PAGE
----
Rimless vs. Full Rim Glasses

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Make a statement with stylish eyeglasses.
Make a statement with stylish eyeglasses. (Image: Dynamic Graphics/Creatas/Getty Images)

A smart pair of spectacles can add a sophisticated touch to your overall style. From the great variety of eyeglass frames that are available, choose from two main categories -- rimless or full rim glasses. Your style expectations, eye protection needs, prescription strength and lifestyle habits determine what type of glasses will frame your face on a daily basis.

Frame Your Face

From a style perspective, there are key differences between rimless and full rim frames. Rimless styles allow for the most unobstructed view of your face. They appear sleek and sophisticated, and can bring an air of professionalism to the wearer. Women who wear rimless glasses do not have to worry about their makeup clashing with frame colors. On the other hand, full rim eyeglasses can lend a specific vibe to your everyday look, depending on the design and color of the frames. Vintage-style thick plastic frames add credibility to hipster style, while sharp metal frames bring executive-level panache to a professional look. Keep eye makeup at a minimum in rimmed glasses so you don't overwhelm your total look.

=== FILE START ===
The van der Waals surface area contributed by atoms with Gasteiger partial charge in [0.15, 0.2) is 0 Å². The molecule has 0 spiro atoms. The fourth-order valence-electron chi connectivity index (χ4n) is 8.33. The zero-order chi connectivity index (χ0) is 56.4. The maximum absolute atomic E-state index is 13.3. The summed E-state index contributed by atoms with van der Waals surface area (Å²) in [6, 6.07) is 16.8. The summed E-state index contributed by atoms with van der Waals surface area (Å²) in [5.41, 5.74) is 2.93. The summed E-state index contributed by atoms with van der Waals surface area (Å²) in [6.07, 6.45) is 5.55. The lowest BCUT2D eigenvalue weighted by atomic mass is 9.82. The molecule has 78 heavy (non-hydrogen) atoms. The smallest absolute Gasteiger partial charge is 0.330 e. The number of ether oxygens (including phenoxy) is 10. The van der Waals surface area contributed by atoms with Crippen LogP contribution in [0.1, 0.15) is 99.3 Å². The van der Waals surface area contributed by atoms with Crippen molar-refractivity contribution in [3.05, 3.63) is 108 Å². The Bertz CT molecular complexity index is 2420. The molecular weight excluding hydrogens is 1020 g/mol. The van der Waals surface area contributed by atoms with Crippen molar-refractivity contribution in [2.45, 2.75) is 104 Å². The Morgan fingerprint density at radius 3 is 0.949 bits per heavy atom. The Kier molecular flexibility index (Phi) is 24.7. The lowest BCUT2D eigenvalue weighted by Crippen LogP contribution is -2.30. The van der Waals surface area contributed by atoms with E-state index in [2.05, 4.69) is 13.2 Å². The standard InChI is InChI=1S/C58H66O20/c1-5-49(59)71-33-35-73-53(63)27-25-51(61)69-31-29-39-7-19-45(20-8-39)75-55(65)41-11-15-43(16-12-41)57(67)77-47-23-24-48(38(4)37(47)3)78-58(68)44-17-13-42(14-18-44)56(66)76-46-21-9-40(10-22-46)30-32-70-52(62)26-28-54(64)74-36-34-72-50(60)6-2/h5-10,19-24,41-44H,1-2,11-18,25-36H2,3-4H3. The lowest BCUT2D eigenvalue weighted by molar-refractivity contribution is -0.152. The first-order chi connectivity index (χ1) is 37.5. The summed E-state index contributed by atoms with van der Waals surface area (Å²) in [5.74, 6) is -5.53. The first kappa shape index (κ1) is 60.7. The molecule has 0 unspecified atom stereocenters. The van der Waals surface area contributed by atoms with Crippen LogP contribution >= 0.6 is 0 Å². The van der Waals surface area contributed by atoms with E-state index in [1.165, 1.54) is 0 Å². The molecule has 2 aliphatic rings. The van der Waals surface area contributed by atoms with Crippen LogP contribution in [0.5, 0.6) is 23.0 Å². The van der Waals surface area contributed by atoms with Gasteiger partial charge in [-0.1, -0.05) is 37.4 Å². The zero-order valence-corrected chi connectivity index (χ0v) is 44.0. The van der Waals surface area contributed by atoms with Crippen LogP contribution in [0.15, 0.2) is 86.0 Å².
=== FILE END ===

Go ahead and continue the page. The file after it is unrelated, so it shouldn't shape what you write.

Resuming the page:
Protect Your Peepers

A major difference between rimless and full rim eyeglasses is the level of lens protection each offers. Fully exposed rimless lenses may chip and crack along the edge of the lenses more easily, which makes them suitable only for children 10 and older and for adults. Whether plastic or metal, full rim glasses offer more protection because the lenses are enclosed within the frame. This makes them a good choice for small children and those with limited mobility. In the event of a trip or fall, full rim frames would not break as easily as rimless glasses.

Love Your Lenses

Gauge the thickness of your prescription lenses when deciding between rimless or full rim frames. Higher-strength eye prescriptions, such as those of 500+ or more, require lenses that are relatively thick. Rimless frames do not accommodate these thick lenses, and even certain delicate metal frames may not be strong enough to support higher-strength prescriptions.

Get Up and Go in Your Glasses

Examine your lifestyle for clues as to which type of eyeglass frame to wear. For athletic and active types, the risk of damaging delicate rimless eyeglasses is high. If you regularly run, hike or play sports in your glasses, choose full-rimmed spectacles in metal or plastic. In a work environment, rimless glasses can convey professionalism and style. You may need to get glasses in both styles to accommodate your individual lifestyle.

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